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Laurens ten Dam is a top-10 finisher at the Tour de France and the Vuelta a España, and in 2017 he was the road captain for Tom Dumoulin’s historic Giro d’Italia victory. He’s also a big fan of camping, barbecue, and beer, so he knows a thing or two about creating a lifestyle that combines elite performance with plenty of fun. We caught up with him to learn more about the secret to his success and to grab some advice on balancing work and play. 

Live slow, ride fast. That’s my motto in life. When sitting in traffic or in a line at some airport, I remind myself not to stress out or to run around like crazy, trying to fix problems that are out of my hands. I save my energy for the important things in my life, like my wife and kids, and of course, my bike rides. Being well-rested and ready to give 100 per cent is a pretty basic part of being an elite athlete, but I’m always surprised how many amateurs – and even some pros – think that they can burn the candle at both ends and still expect good results. There are so many distractions in modern life, but we all need to slow down, look around, and enjoy the moment. I take satisfaction in the small things in life, trying not to get sidetracked with all the irrelevant stuff. Save your energy for the bike, and leave it all on the road.

Keep your momentum, and try to mix it up. It can be so hard to restart after something big, but momentum is key. Right after the Tour de France, I usually have a packed schedule of criterium races around France, Belgium, and Holland, or I might be off to the Clásica de San Sebastián. When I come out the other end of that hectic schedule, I can back off the gas a little, but I still have to stay on top of my fitness and keep to some kind of training regime. I like to ride with friends and go mountain biking, because it takes my mind off the pro circuit and reminds me why I love cycling so much. Not every pro is given so much freedom to train and travel, but my team trusts me because I have a proven track record of staying in good shape and always arriving to training camps and races in good condition. That wouldn’t be possible if I was doing the same thing every day for 12 months of the year, even though I get paid for it, so as amateurs you can’t expect to maintain motivation for the whole season without some variety. Cross, gravel, MTB, it’s all good. Just get out and ride, and never forget that bikes are awesome.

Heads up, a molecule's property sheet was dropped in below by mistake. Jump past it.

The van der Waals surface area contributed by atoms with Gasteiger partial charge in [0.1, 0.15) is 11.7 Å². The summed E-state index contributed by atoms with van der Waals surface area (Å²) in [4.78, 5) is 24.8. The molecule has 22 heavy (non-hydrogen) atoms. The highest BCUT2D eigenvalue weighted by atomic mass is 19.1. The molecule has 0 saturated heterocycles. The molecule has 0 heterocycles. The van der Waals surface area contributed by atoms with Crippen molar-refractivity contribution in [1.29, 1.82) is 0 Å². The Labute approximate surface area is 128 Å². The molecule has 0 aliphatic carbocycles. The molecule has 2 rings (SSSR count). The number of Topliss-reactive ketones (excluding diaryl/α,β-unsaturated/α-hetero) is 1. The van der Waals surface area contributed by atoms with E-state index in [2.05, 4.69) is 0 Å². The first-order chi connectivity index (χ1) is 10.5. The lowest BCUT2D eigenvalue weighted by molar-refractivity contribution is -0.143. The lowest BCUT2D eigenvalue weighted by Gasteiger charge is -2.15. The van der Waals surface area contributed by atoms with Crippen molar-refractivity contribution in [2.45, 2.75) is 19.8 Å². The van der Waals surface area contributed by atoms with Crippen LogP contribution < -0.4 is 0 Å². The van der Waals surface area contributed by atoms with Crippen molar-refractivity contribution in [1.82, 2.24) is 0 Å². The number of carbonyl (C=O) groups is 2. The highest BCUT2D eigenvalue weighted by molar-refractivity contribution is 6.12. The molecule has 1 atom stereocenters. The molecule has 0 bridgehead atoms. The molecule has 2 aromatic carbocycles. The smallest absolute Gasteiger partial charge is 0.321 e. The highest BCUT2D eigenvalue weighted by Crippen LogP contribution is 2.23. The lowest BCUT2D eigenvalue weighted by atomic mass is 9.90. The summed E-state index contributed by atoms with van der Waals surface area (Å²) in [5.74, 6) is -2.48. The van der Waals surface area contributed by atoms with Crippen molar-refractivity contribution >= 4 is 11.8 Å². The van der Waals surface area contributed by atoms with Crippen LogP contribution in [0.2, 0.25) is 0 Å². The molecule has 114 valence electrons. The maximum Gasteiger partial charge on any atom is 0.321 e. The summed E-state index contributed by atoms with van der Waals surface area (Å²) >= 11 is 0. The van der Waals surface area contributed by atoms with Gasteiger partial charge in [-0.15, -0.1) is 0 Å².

Learn to let go. Everything is a succession of ups and downs – and we just need to deal with it. I’ve had big races when I’ve gone home ecstatic with my performance, and I’ve had years at the Tour de France when I’ve left Paris knowing that I could have done more if the circumstances were only a bit different. Being a pro as long as I have been is only possible if you can learn to move past that disappointment and channel it into the next thing. We can’t predict illness, a crash, or an echelon when the pace is high. The beauty of life is in its unpredictability and any time things don’t go my way, I remember that fact, and focus my energy on doing my best the next opportunity I get.

Don’t exaggerate. It makes me laugh when I meet amateurs who stick to stricter diets and training programmes than most pros. It’s too much, and in my opinion, unsustainable. Cycling is great, but there’s more to life, and if you can’t remember that fact, you’re probably not going to be a lot of fun to be around. I’m a professional athlete who trains all the time – rain, hail, or shine – and who abides by a super-specific diet to keep my weight in check, but I still enjoy cooking barbecue for my kids and drinking a good Belgian Tripel with my friends. There’s a difference between being passionate and committed, and being a masochist. Don’t forget that.

Leave time for some love! My family are my other team, my home team. My wife Thessa arranges everything, so I can focus on what I do well; riding my bike as fast as possible. We have a good balance. When I’m away for weeks at a time, I don’t have to worry about how things are going at home. Around the time of the 2017 Giro, I was only at home for a total of six days in eight weeks, so that’s important. I teach the kids my values, or I try to. But I don’t push them into doing what I do; if we go to a restaurant and they want french fries, then they have them. They’re kids and they need that. We have three traditions when I come home from a race; we camp out on my boat, I make them a stack of my special pancakes in the morning and we go mountain biking in the dunes. That’s what they love to do.

Illustrations by Susa Monteiro

Laurens is managed by inGamba’s founder, João Correia, who crashed into the Dutchman’s ambulance at the 2010 Tour de Suisse, while racing for Cervelo Test Team. Despite this unique first impression, they’ve been friends ever since.

Colin O'Brien

Colin is an author and journalist from Ireland. He first met inGamba's founder João Correia back in 2013. João handed him a bidon full of Chianti Classico and took him to a three-course lunch. They've been friends ever since.